Monday, June 6, 2011

so many topics, so little time.

I think my brain's been trying to explode on me for the last few hours between the few things I wanted to cover in my next post on my blog, and it's really taken about two days for me to finally straighten it out and say, "Okay, I think I got this now. Quick, write it before it changes its mind."

The first thing I wanted to talk about was the whole post here from WSJ (@wsj via twitter). Being a little new to the whole Twitter network and blogging lifestyle as a whole, I turned on my iPad Sunday morning to find my newsfeed in the process of a nuclear warhead explosion. Some of my favorite writers were sounding of on the article. So what did I do? Well, I went and read it, and I have to tell you, it made perfect sense why every one of my favorite authors were frothing at the mouth over it. Saying that a YA book is 'too gruesome, scary, or destructive for children to read' made me want to start spamming my own little 160 character attacks right back at WSJ.

Did anyone ever stop to think what kind of world we live in today? Welcome to 2011, home of murder every day, robberies closer than you know, drug addictions around every corner, and abductions if a child isn't careful enough. If parents think that just because you can shun a child through some books that accurately tell close-to-home tales like a girl cutting herself or another one refusing to eat to stay in her comfort zone, people need to open their eyes. Kids are exposed to this way earlier than when a kid can pick up a book and read it front to back without using a dictionary or asking a friend what something means. School, the internet, and their own parents are just as destructive as a book can be to the hands of the wrong child.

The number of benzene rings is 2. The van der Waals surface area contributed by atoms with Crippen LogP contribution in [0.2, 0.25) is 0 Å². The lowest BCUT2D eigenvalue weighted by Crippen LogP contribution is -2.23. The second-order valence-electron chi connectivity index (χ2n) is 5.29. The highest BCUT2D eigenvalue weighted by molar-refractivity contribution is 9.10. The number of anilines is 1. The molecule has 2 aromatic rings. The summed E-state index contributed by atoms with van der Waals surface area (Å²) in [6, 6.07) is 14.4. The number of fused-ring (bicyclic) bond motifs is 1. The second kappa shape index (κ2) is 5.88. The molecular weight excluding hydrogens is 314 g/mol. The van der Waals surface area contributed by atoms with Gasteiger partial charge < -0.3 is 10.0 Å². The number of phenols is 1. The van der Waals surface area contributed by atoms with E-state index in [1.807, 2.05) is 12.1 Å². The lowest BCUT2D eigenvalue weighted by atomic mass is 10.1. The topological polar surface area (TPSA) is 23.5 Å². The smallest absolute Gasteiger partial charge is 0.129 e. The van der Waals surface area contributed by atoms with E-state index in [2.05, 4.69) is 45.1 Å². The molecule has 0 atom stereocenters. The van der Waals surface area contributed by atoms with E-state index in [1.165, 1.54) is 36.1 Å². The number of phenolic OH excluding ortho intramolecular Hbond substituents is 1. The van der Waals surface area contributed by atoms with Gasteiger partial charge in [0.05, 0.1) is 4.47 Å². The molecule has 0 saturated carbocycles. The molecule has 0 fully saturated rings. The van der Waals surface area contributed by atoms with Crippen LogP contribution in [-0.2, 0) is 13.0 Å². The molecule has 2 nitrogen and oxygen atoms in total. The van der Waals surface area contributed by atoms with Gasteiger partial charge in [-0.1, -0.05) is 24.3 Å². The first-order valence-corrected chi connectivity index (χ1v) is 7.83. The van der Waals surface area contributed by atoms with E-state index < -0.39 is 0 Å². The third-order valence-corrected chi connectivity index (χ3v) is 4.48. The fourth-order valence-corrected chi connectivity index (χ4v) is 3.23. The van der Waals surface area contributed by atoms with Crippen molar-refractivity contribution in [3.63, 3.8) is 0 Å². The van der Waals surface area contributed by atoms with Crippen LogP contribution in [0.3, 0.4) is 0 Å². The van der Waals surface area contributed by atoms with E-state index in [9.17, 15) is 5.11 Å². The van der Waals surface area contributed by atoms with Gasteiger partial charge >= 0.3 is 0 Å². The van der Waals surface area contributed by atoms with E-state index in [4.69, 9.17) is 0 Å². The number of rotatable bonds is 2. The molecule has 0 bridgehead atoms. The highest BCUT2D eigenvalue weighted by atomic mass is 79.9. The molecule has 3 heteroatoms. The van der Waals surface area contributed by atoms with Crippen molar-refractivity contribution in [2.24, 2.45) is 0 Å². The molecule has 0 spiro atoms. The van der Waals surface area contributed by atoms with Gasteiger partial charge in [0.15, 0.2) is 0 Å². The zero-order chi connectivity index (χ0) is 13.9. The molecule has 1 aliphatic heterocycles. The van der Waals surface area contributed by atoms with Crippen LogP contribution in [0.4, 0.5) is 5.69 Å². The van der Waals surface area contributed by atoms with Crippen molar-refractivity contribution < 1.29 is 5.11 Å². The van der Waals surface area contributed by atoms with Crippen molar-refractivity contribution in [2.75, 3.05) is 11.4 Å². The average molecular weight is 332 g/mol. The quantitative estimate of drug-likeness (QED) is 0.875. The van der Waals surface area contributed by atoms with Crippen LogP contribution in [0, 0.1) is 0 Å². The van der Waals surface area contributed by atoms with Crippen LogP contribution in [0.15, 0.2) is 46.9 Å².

Then you have to contend with the other part. You know, no one ever forces a kid to read Harry Potter or Twilight. The books on YA shelves weren't put there to complete a summer reading list or made a parent happy that they'll be ahead of their class by reading something advanced. They're there for a reason; it's what they want to read. And kids pick them up for a reason too; they want to read it. I'm not going to say that peers don't factor into it, because I know first-hand that they do, but it certainly isn't the whole iceberg.

Overall, it really boils down to an individual basis. Not all kids are going to digest Fallen the same way, just like not all kids are going to read the Blue Bloods series and not take the same thing away from it. Each child, teenager, young adult, adult or what have you, is different, and will read and interpret everything different too. So for WSJ to say that we need to watch out for those 'Darkness Too Visible' books, shame on them. I can't tell you how many books I read longing to feel like I held self-worth or value, or that it was normal to be weird and not fit in. Reading those fantasy and paranormal books that gave me a new world to dive into provided me with that escape that kept my sanity in check and left me feeling better than ever.

What about you? Sound off on the #YAsaves hashtag either on Twitter (you can follow me on the right side of the screen) or post something in the comments!


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